RNA - “We know that Germany and Norway have decided not to sell any weapons to Saudi Arabia but of course we cannot compare the amount of weapons sales by these two countries with the United States, UK and France. All those three countries actually have insisted they will keep selling weapons and this has given a green light to the Saudis that they can continue their war in Yemen,” Hussein al-Bukhaiti said in an interview.
“I don’t think the Saudi campaign in Yemen or the aggression on Yemen will stop or even reduce because of Khashoggi’s case but … after the killing of that journalist I am sure that many international media, especially the Washington Post, have realized that they cannot actually take down [Saudi Crown Prince] Mohammed bin Salman or the Saudi regime because of Khashoggi’s case so they have only one way to continue attacking Saudi [and that] is through the case of … Saudi crimes in Yemen,” he added.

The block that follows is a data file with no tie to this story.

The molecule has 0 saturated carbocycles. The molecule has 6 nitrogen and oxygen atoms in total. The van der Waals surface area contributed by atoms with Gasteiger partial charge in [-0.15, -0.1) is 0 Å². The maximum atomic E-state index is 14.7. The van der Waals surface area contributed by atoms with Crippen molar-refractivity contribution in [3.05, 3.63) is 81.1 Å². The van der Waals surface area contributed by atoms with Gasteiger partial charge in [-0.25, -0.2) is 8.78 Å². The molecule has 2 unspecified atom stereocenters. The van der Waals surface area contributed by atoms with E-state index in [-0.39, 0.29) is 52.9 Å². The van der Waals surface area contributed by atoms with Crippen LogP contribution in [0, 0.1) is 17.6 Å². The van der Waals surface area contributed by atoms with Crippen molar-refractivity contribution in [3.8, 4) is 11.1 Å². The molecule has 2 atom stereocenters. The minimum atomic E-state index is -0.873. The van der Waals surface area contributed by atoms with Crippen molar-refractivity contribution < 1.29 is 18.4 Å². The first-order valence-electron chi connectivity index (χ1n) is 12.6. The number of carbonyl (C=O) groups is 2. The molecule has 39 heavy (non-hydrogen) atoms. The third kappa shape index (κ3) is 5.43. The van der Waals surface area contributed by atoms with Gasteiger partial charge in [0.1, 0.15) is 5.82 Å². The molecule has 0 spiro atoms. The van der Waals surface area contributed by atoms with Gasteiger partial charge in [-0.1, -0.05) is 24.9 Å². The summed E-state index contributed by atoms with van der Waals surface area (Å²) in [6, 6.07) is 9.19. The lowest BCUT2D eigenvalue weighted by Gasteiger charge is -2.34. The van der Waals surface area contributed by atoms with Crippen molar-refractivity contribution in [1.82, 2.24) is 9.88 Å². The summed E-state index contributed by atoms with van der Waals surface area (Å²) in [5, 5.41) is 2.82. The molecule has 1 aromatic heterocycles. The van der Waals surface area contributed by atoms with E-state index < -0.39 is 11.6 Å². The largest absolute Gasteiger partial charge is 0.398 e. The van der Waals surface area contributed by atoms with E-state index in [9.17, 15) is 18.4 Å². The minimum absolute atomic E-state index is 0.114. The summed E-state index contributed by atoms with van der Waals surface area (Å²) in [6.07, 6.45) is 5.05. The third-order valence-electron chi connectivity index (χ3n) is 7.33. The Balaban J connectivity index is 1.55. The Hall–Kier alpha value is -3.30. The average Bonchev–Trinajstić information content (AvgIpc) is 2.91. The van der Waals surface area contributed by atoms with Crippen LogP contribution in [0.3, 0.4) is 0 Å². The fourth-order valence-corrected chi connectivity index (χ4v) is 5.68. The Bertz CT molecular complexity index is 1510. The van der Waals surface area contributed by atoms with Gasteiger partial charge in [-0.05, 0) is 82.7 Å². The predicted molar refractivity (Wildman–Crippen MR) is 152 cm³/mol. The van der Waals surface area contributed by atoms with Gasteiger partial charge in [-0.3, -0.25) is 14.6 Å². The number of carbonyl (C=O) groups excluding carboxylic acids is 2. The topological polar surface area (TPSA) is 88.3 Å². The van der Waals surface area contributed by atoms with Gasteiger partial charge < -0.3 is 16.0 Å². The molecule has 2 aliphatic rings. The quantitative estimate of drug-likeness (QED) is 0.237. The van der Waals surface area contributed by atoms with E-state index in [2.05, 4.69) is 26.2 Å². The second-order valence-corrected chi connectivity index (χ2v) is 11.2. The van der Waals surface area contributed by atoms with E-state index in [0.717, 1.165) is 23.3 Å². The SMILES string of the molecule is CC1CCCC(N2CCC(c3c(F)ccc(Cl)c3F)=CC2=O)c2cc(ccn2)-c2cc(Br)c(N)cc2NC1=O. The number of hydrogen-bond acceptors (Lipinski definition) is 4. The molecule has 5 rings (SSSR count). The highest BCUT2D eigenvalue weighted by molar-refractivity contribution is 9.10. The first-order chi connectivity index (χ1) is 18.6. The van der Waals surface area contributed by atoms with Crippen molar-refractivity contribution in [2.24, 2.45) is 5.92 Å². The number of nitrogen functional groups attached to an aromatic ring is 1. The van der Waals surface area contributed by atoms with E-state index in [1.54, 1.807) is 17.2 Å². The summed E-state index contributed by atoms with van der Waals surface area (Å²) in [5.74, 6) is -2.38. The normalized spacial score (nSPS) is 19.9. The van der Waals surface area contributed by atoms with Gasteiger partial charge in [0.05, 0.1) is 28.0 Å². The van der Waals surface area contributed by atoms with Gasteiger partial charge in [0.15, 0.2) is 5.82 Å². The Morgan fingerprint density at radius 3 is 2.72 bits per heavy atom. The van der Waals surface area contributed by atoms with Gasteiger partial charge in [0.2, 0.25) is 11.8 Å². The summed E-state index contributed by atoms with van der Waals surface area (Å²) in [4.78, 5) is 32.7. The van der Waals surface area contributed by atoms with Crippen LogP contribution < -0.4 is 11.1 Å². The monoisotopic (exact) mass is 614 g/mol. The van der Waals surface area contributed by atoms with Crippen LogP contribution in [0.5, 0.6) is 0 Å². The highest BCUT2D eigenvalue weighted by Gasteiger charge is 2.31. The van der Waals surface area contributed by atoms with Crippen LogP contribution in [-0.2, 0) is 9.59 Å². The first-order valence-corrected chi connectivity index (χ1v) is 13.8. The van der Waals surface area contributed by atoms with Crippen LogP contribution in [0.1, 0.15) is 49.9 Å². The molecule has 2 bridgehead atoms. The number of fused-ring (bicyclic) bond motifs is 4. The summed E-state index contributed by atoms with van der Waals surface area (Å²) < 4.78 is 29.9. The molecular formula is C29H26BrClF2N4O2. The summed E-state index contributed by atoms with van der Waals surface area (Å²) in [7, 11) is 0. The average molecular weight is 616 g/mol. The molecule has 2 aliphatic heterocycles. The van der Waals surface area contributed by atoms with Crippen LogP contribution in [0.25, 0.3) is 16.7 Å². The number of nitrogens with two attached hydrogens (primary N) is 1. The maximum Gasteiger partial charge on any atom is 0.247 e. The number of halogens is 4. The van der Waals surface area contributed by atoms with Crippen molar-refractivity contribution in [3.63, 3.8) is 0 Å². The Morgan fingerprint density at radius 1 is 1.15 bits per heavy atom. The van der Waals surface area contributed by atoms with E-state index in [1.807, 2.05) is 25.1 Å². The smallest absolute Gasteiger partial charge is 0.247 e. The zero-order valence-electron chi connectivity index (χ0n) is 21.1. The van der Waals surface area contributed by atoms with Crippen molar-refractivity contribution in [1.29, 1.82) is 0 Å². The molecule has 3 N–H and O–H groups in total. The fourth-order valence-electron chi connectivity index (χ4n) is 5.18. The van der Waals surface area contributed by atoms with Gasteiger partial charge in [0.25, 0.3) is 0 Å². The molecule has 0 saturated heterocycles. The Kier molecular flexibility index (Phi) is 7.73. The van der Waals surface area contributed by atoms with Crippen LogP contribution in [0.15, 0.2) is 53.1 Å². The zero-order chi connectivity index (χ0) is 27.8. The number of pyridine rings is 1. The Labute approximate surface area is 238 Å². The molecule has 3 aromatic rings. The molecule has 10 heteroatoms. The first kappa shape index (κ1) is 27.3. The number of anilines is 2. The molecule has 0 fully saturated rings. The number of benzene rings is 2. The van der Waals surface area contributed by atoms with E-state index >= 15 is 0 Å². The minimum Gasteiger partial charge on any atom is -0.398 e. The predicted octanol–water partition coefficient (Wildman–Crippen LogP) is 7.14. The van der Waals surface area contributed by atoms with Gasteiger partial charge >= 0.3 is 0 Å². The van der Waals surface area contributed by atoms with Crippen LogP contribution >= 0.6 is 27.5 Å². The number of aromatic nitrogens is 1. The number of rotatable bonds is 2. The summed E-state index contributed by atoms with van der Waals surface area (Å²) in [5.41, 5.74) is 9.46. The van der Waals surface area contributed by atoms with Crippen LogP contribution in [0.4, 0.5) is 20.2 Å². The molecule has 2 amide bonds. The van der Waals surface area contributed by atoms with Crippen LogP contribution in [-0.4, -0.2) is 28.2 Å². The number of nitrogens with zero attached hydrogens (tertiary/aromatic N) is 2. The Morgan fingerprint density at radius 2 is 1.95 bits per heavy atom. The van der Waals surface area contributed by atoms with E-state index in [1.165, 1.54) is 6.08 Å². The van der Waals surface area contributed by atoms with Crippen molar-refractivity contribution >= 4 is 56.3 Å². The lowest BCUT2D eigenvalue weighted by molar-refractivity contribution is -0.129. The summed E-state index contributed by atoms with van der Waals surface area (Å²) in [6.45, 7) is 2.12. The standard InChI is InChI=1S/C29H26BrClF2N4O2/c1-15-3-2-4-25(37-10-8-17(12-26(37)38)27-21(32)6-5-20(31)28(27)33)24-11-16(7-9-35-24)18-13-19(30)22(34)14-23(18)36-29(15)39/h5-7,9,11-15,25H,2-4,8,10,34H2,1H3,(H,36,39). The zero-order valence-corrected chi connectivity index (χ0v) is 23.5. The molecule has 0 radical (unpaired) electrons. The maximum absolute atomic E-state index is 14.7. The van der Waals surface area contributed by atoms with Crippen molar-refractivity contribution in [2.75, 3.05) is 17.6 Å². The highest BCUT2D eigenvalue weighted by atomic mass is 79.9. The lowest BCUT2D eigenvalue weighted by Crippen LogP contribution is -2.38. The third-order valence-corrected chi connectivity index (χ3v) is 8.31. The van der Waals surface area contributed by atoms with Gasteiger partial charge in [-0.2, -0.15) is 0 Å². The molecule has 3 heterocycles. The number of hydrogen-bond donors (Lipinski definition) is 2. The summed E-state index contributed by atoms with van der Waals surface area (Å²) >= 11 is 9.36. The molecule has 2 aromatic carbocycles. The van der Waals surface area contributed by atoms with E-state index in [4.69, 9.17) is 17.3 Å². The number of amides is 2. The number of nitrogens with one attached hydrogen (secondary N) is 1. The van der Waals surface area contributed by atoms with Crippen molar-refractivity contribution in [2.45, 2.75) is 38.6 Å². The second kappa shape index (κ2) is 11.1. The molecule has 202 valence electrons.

According to Press TV, Saudi Arabia launched a devastating military campaign against Yemen in March 2015, with the aim of bringing the government of former president Abd Rabbuh Mansur Hadi back to power and crush the country’s Houthi Ansarullah movement.
According to a new report by the Armed Conflict Location and Event Data Project (ACLED), a nonprofit conflict-research organization, the Saudi war has claimed the lives of around 56,000 Yemenis so far.
The US, along with the UK, has been the main arms provider to Saudi Arabia during the military campaign. The US has also provided intelligence and logistical support.
Calls for a suspension of arms sales to Riyadh and its allies have increased, especially after the killing of Khashoggi in Turkey last month.
Many governments have promised to stop arms exports to Saudi Arabia, but only Germany has suspended its sales until clear explanations are made about the murder. The UK, France and Spain have all signaled that they will continue business as usual.